- Depending on the employee circumstances the adviser may decide that a more technical assessment is needed. In this case the adviser will arrange for a contracted external workplace assessor to visit the place of work. They will work with you and the employee to identify recommendations for a tailored support package to overcome workplace disadvantages.
- The Access to Work process is based on self-referral so staff can apply without speaking to you or any other manager in advance. Please be prepared to respond to Access to Work advisers contacting you about Access to Work employee assessments.
- If you have received a copy of an Access to Work award report, confirm receipt of the report via email with the relevant employee.
- Arrange a meeting with the employee to discuss the recommendations in the report.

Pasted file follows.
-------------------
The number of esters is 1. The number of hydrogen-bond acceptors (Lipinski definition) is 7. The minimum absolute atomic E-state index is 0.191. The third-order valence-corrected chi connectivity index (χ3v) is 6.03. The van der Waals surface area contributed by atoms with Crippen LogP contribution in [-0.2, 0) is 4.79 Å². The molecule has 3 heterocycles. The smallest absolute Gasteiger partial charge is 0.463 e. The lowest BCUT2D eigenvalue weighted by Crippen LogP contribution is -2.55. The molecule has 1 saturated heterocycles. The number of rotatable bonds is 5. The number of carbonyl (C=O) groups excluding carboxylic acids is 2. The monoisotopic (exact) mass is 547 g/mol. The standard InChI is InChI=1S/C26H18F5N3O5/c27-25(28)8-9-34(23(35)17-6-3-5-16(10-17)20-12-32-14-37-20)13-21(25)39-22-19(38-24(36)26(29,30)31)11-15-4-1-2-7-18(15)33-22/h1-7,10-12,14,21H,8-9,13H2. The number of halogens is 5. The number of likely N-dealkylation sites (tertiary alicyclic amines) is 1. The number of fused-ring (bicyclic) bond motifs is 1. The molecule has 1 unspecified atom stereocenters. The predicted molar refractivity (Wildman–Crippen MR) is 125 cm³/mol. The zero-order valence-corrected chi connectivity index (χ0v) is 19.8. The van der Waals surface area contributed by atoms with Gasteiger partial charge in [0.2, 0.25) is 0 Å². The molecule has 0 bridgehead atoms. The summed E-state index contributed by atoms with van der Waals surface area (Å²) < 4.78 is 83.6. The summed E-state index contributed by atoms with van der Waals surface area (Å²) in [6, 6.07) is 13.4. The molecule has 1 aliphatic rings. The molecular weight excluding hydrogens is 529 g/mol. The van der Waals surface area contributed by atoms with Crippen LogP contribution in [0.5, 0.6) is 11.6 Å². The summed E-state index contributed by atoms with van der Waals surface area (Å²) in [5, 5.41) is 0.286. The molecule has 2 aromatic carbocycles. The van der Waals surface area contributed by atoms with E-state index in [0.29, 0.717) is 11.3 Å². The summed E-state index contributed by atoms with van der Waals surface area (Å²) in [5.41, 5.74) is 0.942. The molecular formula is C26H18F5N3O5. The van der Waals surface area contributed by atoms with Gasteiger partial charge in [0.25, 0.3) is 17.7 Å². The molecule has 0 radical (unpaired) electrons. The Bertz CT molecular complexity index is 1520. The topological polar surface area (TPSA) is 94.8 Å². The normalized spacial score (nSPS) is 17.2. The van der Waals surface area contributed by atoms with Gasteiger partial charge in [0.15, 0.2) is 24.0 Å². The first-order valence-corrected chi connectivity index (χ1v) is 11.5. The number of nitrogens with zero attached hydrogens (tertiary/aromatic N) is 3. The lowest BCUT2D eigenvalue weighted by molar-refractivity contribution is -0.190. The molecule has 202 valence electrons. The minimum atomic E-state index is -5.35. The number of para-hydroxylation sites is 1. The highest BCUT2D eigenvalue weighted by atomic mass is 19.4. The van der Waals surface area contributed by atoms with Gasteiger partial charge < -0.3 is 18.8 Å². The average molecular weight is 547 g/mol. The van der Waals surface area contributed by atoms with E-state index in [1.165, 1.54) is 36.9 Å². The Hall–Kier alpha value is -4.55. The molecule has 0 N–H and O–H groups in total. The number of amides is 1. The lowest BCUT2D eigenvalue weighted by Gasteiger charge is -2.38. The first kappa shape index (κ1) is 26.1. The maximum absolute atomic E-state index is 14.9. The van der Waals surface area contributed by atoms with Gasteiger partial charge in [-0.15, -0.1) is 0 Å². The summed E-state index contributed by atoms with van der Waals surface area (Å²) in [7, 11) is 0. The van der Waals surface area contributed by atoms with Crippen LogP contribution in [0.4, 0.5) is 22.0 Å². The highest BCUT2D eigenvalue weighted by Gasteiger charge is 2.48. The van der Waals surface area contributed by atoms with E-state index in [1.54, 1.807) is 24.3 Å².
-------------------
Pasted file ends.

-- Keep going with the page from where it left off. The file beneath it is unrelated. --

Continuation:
- Confirm in writing with the employee an action plan for putting the recommendations in place and keep the employee regularly updated about progress.
- Local faculties, school and services should have an agreed approach for Access to Work reimbursement to ensure effective administration of the process.
- Ensure that the University is reimbursed for the agreed costs of support by arranging for the Access to Work claim form to be completed.
- All purchase orders, invoices, and receipts must be kept for completing the claim form.
- The University has 9 months to claim for costs.
- Support disabled employees to communicate with Access to Work advisers about reviews, renewals, and reconsiderations of any support reward (see further details about this in the link provided).
- Remind disabled employees to ask for their Access to Work support to be reviewed following any change in circumstances related to their job role or work environment.
- If a disabled employee leaves the University, remind them that they may be able to transfer equipment to their new employer.